Kim O'Donnel: Interesting point, New York. I put an extra 20 on the argument that $20 at the supermarket will get you calories for weeks, which is why it's so appealing. Cheap calories. But unfortunately corn syrup and hydrogenated fat makes us big boys and girls.
Fran: Beets: A not too sweet sweet and sour. Cook the beets, peel and cube them. Boil together briefly water, a bit of sugar, a bit of white vinegar, a dash of salt and pour over the cubed beets. Do this to your taste. Handy to have around and lasts a while in the fridge.
Kim O'Donnel: thanks, Fran. Another beet idea to the mix. Hope you're still online, Nan.
Steubenville, Ohio: For the pepper stuffer:
Take the stem off the pepper and split it down the side. Stuff with whatever you like.
Around here it is usually sweet or hot sausage or a meatball mixture. Press the pepper back into shape as best can be accomplished, place in oiled baking dish, top with spaghetti sauce or the tomato sauce of your choice and bake. When about done, sprinkle a melty-type of cheese or parmesan over the top and bake a few minutes until it is melted. They are delicious with a crusty bread.
Kim O'Donnel: Steubenville to the rescue for stuffed banana peppers...
Beetsville, MD: I love beets any way at all. My favorite way to eat them is in Russian salad: cooked (cut off top, boil with skin on, then cool and peel), diced, and mixed with cooked diced potatoes, peas, chives, and a dressing of half-yogurt and half-mayonnaise with plenty of lemon juice. Borscht is also amazingly yummy. But if you don't want to heat up the stove in this nasty hot weather, they're also good raw, peeled, then grated, and tossed with a simple vinaigrette with chives or scallions in it.
Yum! I wish I had some beets right now.
Kim O'Donnel: More on the world of beets....
Mt Pleasant, Washington, D.C.: Here is one for today that I learned in Israel:
Put 6-10 ice cubes in a blender and fill the rest up with chunks of watermelon and a handful of fresh mint and blend.
Kim O'Donnel: I love pureeing watermelon and letting it go down the hatch! Thanks for sharing, dear.
Arlington, Va.: Hi Kim! What are your favorite go-to summer dinners for when you don't have more than 30 minutes or so to prepare? And second, can you throw out some suggestions for lunches to bring to work? If I have one more Lean Cuisine I'm gonna hurl ...
Kim O'Donnel: This very topic was a reality in my own kitchen just a few weeks ago, which inspired a blog post called When Pantry Comes to the Rescue. I had just 30 minutes; read what I came up with.
Cool lunch: My lunch today is a cold green bean salad. Last night I steamed some green beans and made 2 hard-boiled eggs. Put it all in the fridge overnight. Today for lunch, I chopped up the eggs and tossed with the beans, a bit of safflower oil, and some salt and pepper. Surprisingly good, and cool on this horribly hot day.
I was getting tired of the same old salads, and this was so easy.
Kim O'Donnel: Here's a good idea for folks looking for a change of pace for portable lunches...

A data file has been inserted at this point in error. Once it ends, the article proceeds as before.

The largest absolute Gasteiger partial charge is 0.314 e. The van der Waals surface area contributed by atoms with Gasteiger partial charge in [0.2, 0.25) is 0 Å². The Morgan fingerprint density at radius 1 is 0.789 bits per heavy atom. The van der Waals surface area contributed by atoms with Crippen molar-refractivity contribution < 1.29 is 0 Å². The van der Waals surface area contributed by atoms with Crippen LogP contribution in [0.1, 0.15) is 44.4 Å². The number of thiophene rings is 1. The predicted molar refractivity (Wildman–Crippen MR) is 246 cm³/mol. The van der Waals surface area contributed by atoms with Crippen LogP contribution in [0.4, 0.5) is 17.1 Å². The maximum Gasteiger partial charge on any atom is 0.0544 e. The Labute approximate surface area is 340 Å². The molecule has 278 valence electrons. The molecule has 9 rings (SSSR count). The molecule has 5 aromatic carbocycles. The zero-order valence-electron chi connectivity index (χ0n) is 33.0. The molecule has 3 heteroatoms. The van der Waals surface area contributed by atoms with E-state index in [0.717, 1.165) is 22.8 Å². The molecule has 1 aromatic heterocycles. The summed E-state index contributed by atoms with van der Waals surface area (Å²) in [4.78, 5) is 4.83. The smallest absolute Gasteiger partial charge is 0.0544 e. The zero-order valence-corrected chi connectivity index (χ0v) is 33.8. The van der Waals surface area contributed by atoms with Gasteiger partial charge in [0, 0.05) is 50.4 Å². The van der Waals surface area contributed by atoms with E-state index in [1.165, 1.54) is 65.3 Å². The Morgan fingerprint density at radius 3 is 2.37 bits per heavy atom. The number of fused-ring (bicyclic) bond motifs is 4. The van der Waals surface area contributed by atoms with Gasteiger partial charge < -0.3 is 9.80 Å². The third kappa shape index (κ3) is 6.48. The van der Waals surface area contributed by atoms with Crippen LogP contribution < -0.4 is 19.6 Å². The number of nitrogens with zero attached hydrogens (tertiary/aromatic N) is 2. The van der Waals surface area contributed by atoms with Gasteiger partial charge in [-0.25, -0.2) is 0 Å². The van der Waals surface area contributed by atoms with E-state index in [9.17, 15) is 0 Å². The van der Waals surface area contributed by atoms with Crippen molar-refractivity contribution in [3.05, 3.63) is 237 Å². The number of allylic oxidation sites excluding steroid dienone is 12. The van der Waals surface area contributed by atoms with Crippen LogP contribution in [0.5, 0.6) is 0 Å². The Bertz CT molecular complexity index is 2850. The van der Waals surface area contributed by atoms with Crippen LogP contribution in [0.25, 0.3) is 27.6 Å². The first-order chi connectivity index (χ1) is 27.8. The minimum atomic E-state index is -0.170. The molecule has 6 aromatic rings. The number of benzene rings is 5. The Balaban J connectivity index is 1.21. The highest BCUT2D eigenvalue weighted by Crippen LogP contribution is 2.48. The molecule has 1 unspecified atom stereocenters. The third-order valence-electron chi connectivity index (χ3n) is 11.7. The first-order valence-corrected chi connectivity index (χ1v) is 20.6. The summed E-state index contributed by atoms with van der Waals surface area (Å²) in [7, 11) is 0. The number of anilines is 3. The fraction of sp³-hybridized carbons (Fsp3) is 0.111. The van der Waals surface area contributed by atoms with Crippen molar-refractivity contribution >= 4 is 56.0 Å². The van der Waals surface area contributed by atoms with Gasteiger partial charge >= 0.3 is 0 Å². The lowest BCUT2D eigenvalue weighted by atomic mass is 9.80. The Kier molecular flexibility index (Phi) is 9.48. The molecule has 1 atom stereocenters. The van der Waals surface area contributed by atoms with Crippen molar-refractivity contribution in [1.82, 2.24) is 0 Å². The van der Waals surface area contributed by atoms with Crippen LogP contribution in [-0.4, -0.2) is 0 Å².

Washington, D.C.: Hi Kim -- I know you've provided this resource before ... but is there a Web site that lists CSAs throughout the country? My parents in South Florida are interested, but I'm not sure what's available. Thanks!
Kim O'Donnel: I would go to localharvest.org, where you can search by state for CSAs. Cheers.
Bethesda farmers' market: I often go there on Saturday because it's a short walk from home. There are three producers, sometimes four, selling produce, which is generally okay. It is worth asking where things come from -- sometimes the produce is not locally grown, and they will tell you. There are two producers selling chicken (whole), eggs (free range and pretty good), and bacon (very good), as well as honey and jam. I would say it's not worth a drive for the produce alone, although the flea market is good, but if you live in the area, it's not bad.
Kim O'Donnel: And here's a report on the Bethesda market on Saturday.
Ft. Myers, Fla.: Kim,
Where does one find a brick for cooking (I'm thinking of your flattened grilled chicken recipe from your visit to Key West)?
Kim O'Donnel: I'd probably hit up Home Depot. You'll place brick on top of a skillet, so brick acts as weight, so no need to worry about contamination, etc.
Crockpotter: I highly recommend Rick Rodgers' "Slow Cooking Ready and Waiting" cookbook. There is some precooking required, but he uses the crockpot more as a tool for slow cooking than dumping everything in.
Kim O'Donnel: Excellent, thank you. The crockpotters are slowly emerging, like a good stew...
RTP, NC (Crock Pot Mama): The crock pot is great for fixing meat for Mexican dishes. Put in boneless chicken, pork or beef with herbs, spices, a little water or broth and come home from work to shred the tender meat with two forks. Great for tacos, burritos, enchiladas.
Kim O'Donnel: And more...
Re: last supper: Ha! I was thinking the same thing about my last supper. I'm allergic to wheat and have trouble with potatoes, so I'd have pizza, bread fresh from the oven, a chocolate glazed donut, a bagel with cream cheese, and a huge side of greasy french fries. Yum.
Kim O'Donnel: Thanks for sharing. P.S.: In tomorrow's Food section, I have a story about celiac disease, which makes eating gluten a painful, debilitating experience, with some gluten-free recipes to try.
Last supper: Mine would be roast beef and Yorkshire pudding with homemade gravy and mashed potatoes. Good home cooking (when mom's ancesters are all English). Or, conversely, some kind of fabulous surf and turf that involved lobster, steamers and a filet mignon. If I'm going out, I'm going out in style.